Father of Internet Search – Alan Emtage
As of October 2012 the desktop search engine market is being led by Google with an astounding 81%, of market share for the year, followed by Yahoo!, Baidu, and Bing at approximately 7%, 6%, and 4% respectively. The search engine industry wasn’t always as lopsided, as a matter of fact, the internet wasn’t always a user friendly place. Prior to the existence of the world wide web, gathering information on the internet was difficult and in the very early 1990’s in spite of ongoing and increasing press coverage of the Internet, few people outside the Internet community had a sense of what it was used for or whom it served. It was this autonomy that spawned the need for searchable aggregated information services.
As a result, in 1990 McGill University student Alan Emtage, along with Bill Heelan, and Peter Deutsch developed “Archie,” an electronic directory service for the Internet’s anonymous File Transfer Protocol (FTP) sites. By 1991, Emtage estimated that Archie servers provided pointers to around 1 million files at 900 sites, and added up to over 70 gigabytes of information and five to 10 new sites to the Archie database each week . Eventually, Deutsch and Emtage formed a startup company called Bunyip Information Systems in January, 1992 – “to support new versions of Archie and to and allow us to pursue our own particular vision of how the new crop of Internet services should all be put together. ” The creation of this startup also represented the first capitalist endeavor by a search engine firm and the success of their concept for indexing information on the internet was eventually copied and followed by other services such as; Veronica (Very Easy Rodent-Oriented Net-wide Index to Computerized Archives), Jughead (Jonzy’s Universal Gopher Hierarchy Excavation And Display), and Gopher – each of which were developed as project by university students. Eventually organizations such as Infoseek entered the search engine business with the aim of monetizing information by charging a subscription fee for services. Although Infoseek sought to monetize information, their business model would soon be supplanted by Yahoo!.
Yahoo! was started by a pair of Stanford Students, Jerry Yang and David Filo. It was the first universally successful search engine in the world, and it revolutionized the business model for the search engine industry. In just a year, and purely by word of mouth, over 20,000 people per day were using Yahoo!, amounting to some 10 million accesses per week . In late 1995 Yahoo! decided to offer advertisement space in the form of banner ads on its home page. Although they feared backlash and abandonment from users, the numbers of users as well as usage of Yahoo!’s search continued to grow. Coinciding the growth of internet usage, Yahoo! was soon backed by Sequoia capital and Yahoo! was well on its way to solidifying its position in the industry as the search engine of choice throughout the mid to late 90’s.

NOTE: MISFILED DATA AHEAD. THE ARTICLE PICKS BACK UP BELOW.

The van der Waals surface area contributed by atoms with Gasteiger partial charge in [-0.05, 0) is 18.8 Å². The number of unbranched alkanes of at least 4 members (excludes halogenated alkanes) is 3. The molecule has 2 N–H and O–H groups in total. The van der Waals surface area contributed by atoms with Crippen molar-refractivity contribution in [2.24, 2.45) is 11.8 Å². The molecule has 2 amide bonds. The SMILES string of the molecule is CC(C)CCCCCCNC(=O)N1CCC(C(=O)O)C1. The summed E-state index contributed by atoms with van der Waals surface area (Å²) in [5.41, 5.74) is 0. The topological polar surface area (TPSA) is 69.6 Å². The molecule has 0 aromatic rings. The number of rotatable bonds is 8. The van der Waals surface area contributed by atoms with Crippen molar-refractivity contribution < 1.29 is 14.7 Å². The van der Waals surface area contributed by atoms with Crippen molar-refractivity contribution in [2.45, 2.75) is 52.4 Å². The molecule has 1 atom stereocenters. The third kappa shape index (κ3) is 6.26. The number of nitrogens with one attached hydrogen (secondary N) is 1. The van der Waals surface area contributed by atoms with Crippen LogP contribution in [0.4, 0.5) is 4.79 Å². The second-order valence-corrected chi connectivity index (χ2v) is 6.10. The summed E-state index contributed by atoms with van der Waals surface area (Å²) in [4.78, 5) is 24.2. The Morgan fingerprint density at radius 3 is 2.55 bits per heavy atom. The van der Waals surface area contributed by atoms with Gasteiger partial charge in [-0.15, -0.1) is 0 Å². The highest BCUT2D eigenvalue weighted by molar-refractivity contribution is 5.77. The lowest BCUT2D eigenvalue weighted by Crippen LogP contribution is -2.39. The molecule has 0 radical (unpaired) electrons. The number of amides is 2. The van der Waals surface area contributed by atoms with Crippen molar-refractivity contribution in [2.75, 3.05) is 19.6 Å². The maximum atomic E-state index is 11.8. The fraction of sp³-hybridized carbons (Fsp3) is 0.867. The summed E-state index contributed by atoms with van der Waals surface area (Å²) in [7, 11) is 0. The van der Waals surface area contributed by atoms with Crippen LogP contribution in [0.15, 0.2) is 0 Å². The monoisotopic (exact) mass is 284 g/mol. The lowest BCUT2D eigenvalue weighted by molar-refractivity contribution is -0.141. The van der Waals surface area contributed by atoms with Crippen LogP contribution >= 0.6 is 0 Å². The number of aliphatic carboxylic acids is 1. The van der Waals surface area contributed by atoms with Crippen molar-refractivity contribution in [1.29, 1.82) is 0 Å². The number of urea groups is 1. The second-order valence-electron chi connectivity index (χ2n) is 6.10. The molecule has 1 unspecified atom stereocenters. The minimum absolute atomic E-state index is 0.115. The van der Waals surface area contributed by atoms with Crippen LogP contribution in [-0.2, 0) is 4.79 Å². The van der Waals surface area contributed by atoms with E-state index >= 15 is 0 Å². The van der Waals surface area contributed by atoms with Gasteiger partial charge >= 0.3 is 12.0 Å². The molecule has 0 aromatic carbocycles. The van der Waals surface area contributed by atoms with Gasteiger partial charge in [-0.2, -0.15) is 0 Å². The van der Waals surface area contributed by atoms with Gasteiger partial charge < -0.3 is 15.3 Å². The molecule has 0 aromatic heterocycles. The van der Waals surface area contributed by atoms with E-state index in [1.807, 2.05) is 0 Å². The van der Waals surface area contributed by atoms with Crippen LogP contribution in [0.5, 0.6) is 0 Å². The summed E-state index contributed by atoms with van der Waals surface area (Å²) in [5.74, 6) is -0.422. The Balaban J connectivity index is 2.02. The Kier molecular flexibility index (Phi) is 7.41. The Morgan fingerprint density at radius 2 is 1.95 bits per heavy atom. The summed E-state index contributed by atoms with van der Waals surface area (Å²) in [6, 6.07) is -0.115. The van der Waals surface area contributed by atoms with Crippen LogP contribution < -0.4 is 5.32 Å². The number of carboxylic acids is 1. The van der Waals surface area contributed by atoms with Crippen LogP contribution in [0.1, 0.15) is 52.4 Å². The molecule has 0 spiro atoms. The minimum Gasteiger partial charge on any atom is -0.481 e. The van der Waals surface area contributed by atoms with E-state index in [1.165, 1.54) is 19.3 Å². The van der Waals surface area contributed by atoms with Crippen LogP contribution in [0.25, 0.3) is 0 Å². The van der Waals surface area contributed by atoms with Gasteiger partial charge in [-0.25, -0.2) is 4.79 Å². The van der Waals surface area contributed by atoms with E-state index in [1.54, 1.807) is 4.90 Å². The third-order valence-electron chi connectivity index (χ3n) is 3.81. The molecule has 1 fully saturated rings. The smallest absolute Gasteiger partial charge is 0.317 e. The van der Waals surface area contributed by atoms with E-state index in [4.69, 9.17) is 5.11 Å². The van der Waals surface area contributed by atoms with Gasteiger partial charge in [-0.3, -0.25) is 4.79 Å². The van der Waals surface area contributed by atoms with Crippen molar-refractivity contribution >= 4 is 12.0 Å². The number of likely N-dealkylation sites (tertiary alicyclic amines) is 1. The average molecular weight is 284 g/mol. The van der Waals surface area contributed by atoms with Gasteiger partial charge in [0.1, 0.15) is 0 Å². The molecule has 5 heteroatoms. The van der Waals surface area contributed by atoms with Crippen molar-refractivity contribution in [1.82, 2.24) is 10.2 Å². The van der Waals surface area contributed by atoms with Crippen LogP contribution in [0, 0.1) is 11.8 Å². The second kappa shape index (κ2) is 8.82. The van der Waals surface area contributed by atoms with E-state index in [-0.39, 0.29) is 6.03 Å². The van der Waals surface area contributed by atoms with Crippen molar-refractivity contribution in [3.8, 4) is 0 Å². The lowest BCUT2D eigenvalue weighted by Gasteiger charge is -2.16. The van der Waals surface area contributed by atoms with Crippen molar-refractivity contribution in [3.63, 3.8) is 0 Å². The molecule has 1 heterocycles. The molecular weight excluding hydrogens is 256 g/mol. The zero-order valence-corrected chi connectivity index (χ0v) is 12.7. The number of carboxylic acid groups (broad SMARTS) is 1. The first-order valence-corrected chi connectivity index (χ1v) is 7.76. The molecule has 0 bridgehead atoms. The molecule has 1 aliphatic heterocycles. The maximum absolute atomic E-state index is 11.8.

On the heels of Yahoo!’s success, more Stanford University students decided to enter the search engine market and developed the Excite search engine. Although Excite competed with Yahoo! in the growing market, they were never able to distinguish themselves. By the late 1990’s the industry was filled with the likes search engines vying for a spot in the industry this included companies such as, Alta Vista, InfoSeek, WebCrawler, HotBot, GoTo, Lycos and Snap. During the late 90’s Microsoft even saw success with its MSN portal for search, and by 1999 it had reached the #3 spot in search referrals. Although Microsoft and Yahoo! were now household names, there was one formidable competitor in the industry on their heels – Google.
Yet again, Google was another search engine that was developed by Stanford University students. These students, Sergi Brin and Larry Page, created a search engine differed from the rest of the pack. Instead of banner ads and portals that were crammed with information to distract the user from obtaining search results, Google focsed on allowing the user to access information without intrusion by having a simple interface. Additionally, Google’s system allowed for more relevant search results that promoted sites democratically – those sites that had the most click-throughs along with inbound links from other content related sites found themselves ranked higher in the search results.
By the mid-90’s Yahoo!’s dominance in the search engine market began to recede and Google began solidifying its position as the industry leader. In 2004, Google delivered a direct blow to Yahoo! and Microsoft with its Gmail service, by offering more email space and more intuitive features, such as email search that allowed users to search within all the messages they’d ever sent and grouping of email conversations. According to a May 2006 comScore report, Google held 62% of the global search traffic and was generating 98% of its revenues from search advertisements along with profit margins of more than 60% . In addition in 2006, Google acquired YouTube for approximately $1.65B USD thus increasing its daily search usage.
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